Hardening your SSL/TLS connections is a pretty common thing to do on any Windows Server running IIS and web applications that utilize HTTPS, especially if they require some sort of compliance. It is generally a good idea to do this on all of your servers though, to ensure your secure connections really are secure.
On Windows, all of the SSL/TLS connections are going to be handled by the SChannel.dll, whereas on Linux these items would typically be handled by something like OpenSSL. You may also notice that OpenSSL is a bit quicker to adapt to more stout security standards than Windows, unfortunately in this situation we are at the mercy of Microsoft to offer patches for any issues that may arise. So keep in mind that there may be flags when running scans against your server that you may not be able to resolve on Windows at this time (ie 2048 bit DHE groups and TLS_FALLBACK_SCSV). The same thing goes with satisfying higher end cipher suite support requirements.
Also, you should be using a SSL certificate signed with SHA2/SHA256.
Where and how to make changes to the SChannel.dll:
All of the configuration changes to the Schannel.dll will stored in the registry. You can find these items at the following path in the registry:
While you can make changes directly against the registry, I highly recommend using IISCrypto from Nartac to make the changes to ensure the process goes a smooth as possible.
You can use the following command to back up the SChannel registry settings prior to making the changes, should you need to restore it:
Reg export HKLM\SYSTEM\CurrentControlSet\Control\SecurityProviders\SCHANNEL\ SChannel-Backup.reg
Warnings and Gotchas:
There are a few things to look out for when making changes to the SChannel.dll on Windows and you will want to be sure to test each of the following items if they apply to your environment:
MS SQL requires TLS 1.0 to be enabled on the server it is running on, unless you have made the changes mentioned here:
Disabling TLS 1.0 with MS SQL 2012 & 2014.
TLDR – If the proper CU is not installed for SQL, the services won’t start and if .Net 4.6 is not installed, you won’t be able to connect via SSMS after TLS 1.0 has been disabled.
- RDP will likely break when disabling TLS 1.0 and there is no support for TLS 1.1/1.2. You can try forcing RDP Security Layer under the RDP-TCP settings as an alternative, but if you are using SSL Certificates like commonly done when deploying RDWeb, you will need TLS 1.0 enabled.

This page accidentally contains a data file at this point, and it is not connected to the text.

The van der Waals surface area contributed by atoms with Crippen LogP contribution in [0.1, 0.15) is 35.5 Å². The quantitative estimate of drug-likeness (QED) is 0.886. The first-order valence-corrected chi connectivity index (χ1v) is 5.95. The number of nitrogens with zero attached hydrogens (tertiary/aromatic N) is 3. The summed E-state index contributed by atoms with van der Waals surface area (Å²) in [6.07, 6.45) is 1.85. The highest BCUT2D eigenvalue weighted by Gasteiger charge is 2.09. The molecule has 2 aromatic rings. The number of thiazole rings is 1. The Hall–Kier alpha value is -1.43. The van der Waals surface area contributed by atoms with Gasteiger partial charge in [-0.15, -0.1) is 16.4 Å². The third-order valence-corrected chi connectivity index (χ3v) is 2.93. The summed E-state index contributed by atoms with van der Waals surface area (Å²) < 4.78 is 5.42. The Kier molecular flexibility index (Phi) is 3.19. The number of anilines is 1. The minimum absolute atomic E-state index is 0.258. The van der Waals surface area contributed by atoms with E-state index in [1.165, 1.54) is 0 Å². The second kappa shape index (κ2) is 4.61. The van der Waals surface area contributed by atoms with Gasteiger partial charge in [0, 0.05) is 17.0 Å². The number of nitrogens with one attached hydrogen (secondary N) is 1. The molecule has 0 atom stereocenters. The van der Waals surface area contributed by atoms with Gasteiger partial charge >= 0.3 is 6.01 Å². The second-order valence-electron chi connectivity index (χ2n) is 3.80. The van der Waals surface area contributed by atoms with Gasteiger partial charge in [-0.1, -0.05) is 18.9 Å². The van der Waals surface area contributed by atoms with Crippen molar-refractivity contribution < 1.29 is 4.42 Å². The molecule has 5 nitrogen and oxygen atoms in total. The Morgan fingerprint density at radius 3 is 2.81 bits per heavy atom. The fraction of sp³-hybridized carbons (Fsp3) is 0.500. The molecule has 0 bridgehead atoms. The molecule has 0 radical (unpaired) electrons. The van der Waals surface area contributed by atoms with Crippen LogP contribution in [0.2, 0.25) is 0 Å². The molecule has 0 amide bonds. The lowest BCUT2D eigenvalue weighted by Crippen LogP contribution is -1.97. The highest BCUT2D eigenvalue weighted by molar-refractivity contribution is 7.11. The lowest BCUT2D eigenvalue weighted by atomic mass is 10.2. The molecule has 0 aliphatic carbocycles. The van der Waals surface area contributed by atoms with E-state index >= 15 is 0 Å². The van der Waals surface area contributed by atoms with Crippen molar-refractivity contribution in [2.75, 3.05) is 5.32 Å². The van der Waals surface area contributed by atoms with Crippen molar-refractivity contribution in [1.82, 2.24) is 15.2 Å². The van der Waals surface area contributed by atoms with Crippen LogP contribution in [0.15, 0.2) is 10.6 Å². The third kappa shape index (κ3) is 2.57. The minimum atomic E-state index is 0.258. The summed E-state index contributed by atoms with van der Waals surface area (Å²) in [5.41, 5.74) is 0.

Older clients may not be able to connect if they do not support the newer SSL/TLS technologies and you disable the older ones. Out of the box Windows Server is configured to be relatively compatible with older clients, which in turn makes it less secure. You can find a complete browser compatibility list here:
- Qualys will ding you for supporting 1024 bit DHE groups, and will recommend DHE key exchanges be increased to 2048 bit or disabled, but 1024 is the limit on Windows at this time. Meanwhile Google Chrome prefers DHE key exchanges be enabled so the TLS_DHE_RSA_WITH_AES_128_GCM_SHA256 cipher can be used to satisfy the “Obsolete cryptography warning”. Typically I will go with Qualys’s recommendation on this one.
- Be sure to thoroughly test your applications after making any changes, mainly looking for connection failures over HTTPS.
My go to Security vs. Compatibility balanced configuration for Server 2008 R2 and up:
This configuration should be compatible with most modern software while providing a relatively robust SSL/TLS configuration and scoring you a decently high score on Qualys’s SSL Labs tester at the same time.
- Use IISCrypto to apply the “Best Practices” Template
- Disable TLS 1.0 (Assuming SQL is not on the server or these updates have been applied and RDS/RDWeb is not deployed)
- Disable MD5 under Hashes enabled
- Disable Diffie-Hellman under Key Exchanges Enabled
- Apply and reboot
- Test your site with Qualys’s SSL Labs tester
Note: As of Oct. 2015, you should be able to score the following with Windows Server 2012+ (2008 R2 should be similar if not the same) on the Qualys SSL Scanner: